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Watermarks Are Valid Copyright Information: Says the Courts

November 17, 2010 Copyright 3 Comments

Written by: Charlie Borland

Apparently a watermark on your photographs counts as “copyright management information” that is protected under the Digital Milenium Copyright Act. As you know it is easy to crop out or cover over a watermark and that is what happened in the case of McClatchey vs. Associated Press.

Years ago, The Associated Press allegedly cropped a ‘Ms. McClatchey’ photograph and then distributed it without her permission and she sued. The AP alleges that because the watermark is not digital, that cannot be considered as the “copyright management information” but the courts ruled otherwise.

As Carolyn Wright, publisher of Photo Attorney writes in this post: “Section 1202 of the U.S. Copyright Act makes it illegal for someone to remove the watermark from your photo so that it can disguise the infringement when used. The fines start at $2500 and go to $25,000 in addition to attorneys’ fees and any damages for the infringement.”

So it appears that it is not only good to register your images copyright but to go further and watermark them where they may be posted online or even in some submissions.

For a full read of Carolyn’s post check out the original post here and the update here.

If you have any experience with a watermark or copyright issue please leave a comment.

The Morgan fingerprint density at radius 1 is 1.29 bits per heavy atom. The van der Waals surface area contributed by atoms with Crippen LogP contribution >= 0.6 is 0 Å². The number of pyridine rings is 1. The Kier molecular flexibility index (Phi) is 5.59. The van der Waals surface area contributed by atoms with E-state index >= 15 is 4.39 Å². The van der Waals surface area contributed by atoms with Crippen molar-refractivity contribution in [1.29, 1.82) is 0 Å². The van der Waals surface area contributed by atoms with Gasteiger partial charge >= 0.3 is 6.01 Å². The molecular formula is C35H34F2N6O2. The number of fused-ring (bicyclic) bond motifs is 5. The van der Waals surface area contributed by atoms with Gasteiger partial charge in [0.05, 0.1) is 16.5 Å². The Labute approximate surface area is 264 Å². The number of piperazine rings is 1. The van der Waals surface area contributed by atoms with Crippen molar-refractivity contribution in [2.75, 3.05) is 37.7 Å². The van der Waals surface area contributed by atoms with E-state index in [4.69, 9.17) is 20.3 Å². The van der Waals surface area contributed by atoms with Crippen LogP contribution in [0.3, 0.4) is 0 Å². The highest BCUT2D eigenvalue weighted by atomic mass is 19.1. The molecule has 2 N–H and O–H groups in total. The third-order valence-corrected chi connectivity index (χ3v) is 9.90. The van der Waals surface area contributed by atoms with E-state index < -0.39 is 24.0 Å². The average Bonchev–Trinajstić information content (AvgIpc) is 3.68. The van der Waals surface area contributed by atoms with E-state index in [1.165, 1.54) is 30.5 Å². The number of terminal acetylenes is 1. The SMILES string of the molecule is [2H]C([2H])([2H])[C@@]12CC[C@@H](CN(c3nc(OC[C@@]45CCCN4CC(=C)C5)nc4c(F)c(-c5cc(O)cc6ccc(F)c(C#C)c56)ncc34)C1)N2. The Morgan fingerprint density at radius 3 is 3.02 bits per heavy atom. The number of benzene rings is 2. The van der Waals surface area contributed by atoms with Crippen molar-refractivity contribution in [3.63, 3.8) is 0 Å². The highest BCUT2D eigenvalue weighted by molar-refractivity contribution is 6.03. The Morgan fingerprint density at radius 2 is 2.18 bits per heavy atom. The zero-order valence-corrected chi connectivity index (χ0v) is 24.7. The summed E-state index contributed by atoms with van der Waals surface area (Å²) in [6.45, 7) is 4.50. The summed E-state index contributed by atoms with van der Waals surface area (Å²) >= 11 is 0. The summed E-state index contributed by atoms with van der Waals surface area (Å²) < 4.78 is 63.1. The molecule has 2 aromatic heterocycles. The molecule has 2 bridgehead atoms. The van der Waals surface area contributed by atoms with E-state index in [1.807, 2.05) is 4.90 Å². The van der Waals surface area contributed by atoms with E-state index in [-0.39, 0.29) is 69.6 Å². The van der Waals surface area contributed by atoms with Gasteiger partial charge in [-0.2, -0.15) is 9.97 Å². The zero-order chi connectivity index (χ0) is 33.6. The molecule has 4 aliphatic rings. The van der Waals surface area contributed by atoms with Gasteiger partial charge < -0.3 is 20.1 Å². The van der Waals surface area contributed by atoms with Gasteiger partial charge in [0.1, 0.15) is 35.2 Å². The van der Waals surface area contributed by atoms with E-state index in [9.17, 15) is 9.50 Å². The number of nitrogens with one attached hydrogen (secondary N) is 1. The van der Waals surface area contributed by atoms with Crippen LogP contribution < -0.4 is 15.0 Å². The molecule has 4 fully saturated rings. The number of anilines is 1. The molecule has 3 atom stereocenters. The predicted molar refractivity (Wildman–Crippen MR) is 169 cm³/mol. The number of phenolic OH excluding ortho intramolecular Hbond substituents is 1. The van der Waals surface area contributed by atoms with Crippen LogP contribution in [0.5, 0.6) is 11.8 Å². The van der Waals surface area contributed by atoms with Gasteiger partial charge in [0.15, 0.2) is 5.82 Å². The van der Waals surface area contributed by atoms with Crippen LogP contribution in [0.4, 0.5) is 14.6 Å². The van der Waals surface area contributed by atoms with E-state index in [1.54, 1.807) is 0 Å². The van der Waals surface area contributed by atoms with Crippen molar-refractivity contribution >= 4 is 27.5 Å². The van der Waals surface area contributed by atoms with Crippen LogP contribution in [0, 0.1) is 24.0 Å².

Carolyn’s book on photographers legal issues: photography, copyright, legal, issues

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Currently there are "3 comments" on this Article:

  1. Jeff Colburn says:

    I haven’t had a copyright infringement with any of my photos, but I did with one of my ebooks. I lost over $1,000,000 due to illegal downloads, and I’m dealing with this same situation again today. You can read the whole story on my blog at http://www.thecreativescorner.com/2010/03/23/your-copyright-is-useless/

  2. admin says:

    Well that no doubt sucks Jeff. I hope you have had some recourse. That’s a lot of money to lose. Did they purchase your book and then post it on their sites for free?

  3. Jeff Colburn says:

    Yah, it sucks. The only recourse I’ve had is to know how people like my book. A few years ago I changed the title of the book, and it’s the old title that keeps showing up, so it must be someone who bought it at least 4 years ago. The book keeps popping up in these download sites, and I’m dealing with Torrentz right now, as they have the book up for the second time this year. It shows over 29,000 more illegal downloads.

    Not much I can do without hiring a lawyer, spending a ton of money, and not being paid when I win (many people who lose a lawsuit never pay the damages the court has awarded).

    I just keep an eye out through Google Alerts, and get the offending sites to remove the book.

    Have Fun,

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